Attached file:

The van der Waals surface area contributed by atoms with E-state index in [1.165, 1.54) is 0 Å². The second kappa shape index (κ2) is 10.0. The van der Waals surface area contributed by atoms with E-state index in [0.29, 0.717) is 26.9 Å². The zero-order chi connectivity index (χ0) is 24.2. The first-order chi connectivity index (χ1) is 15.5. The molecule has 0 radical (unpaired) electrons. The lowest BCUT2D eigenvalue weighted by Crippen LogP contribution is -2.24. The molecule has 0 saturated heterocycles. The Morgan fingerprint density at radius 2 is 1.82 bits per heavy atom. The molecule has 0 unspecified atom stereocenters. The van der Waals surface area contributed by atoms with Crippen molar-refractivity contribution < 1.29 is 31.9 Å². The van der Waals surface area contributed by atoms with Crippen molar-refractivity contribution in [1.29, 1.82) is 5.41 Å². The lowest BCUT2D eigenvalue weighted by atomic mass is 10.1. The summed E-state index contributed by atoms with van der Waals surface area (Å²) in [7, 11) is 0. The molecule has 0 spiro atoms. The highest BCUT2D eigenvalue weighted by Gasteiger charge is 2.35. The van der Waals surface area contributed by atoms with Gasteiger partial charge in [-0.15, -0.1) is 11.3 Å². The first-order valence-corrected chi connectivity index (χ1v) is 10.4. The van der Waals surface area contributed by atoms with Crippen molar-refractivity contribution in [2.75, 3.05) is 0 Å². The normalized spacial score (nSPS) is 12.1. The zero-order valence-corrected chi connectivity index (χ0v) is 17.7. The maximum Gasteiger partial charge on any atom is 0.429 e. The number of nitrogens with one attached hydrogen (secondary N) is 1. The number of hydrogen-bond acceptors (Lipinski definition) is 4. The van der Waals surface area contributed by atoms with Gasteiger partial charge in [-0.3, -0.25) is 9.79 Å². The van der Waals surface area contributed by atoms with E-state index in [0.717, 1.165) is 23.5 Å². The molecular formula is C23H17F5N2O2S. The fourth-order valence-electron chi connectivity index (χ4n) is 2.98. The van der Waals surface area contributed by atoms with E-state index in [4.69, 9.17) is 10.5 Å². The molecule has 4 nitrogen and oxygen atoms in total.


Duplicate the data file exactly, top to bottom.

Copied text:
The van der Waals surface area contributed by atoms with E-state index in [1.165, 1.54) is 0 Å². The second kappa shape index (κ2) is 10.0. The van der Waals surface area contributed by atoms with E-state index in [0.29, 0.717) is 26.9 Å². The zero-order chi connectivity index (χ0) is 24.2. The first-order chi connectivity index (χ1) is 15.5. The molecule has 0 radical (unpaired) electrons. The lowest BCUT2D eigenvalue weighted by Crippen LogP contribution is -2.24. The molecule has 0 saturated heterocycles. The Morgan fingerprint density at radius 2 is 1.82 bits per heavy atom. The molecule has 0 unspecified atom stereocenters. The van der Waals surface area contributed by atoms with Crippen molar-refractivity contribution < 1.29 is 31.9 Å². The van der Waals surface area contributed by atoms with Crippen molar-refractivity contribution in [1.29, 1.82) is 5.41 Å². The lowest BCUT2D eigenvalue weighted by atomic mass is 10.1. The summed E-state index contributed by atoms with van der Waals surface area (Å²) in [7, 11) is 0. The molecule has 0 spiro atoms. The highest BCUT2D eigenvalue weighted by Gasteiger charge is 2.35. The van der Waals surface area contributed by atoms with Gasteiger partial charge in [-0.15, -0.1) is 11.3 Å². The first-order valence-corrected chi connectivity index (χ1v) is 10.4. The van der Waals surface area contributed by atoms with Crippen molar-refractivity contribution in [2.75, 3.05) is 0 Å². The normalized spacial score (nSPS) is 12.1. The zero-order valence-corrected chi connectivity index (χ0v) is 17.7. The maximum Gasteiger partial charge on any atom is 0.429 e. The number of nitrogens with one attached hydrogen (secondary N) is 1. The number of hydrogen-bond acceptors (Lipinski definition) is 4. The van der Waals surface area contributed by atoms with Gasteiger partial charge in [-0.3, -0.25) is 9.79 Å². The van der Waals surface area contributed by atoms with E-state index in [0.717, 1.165) is 23.5 Å². The molecular formula is C23H17F5N2O2S. The fourth-order valence-electron chi connectivity index (χ4n) is 2.98. The van der Waals surface area contributed by atoms with E-state index in [4.69, 9.17) is 10.5 Å². The molecule has 4 nitrogen and oxygen atoms in total.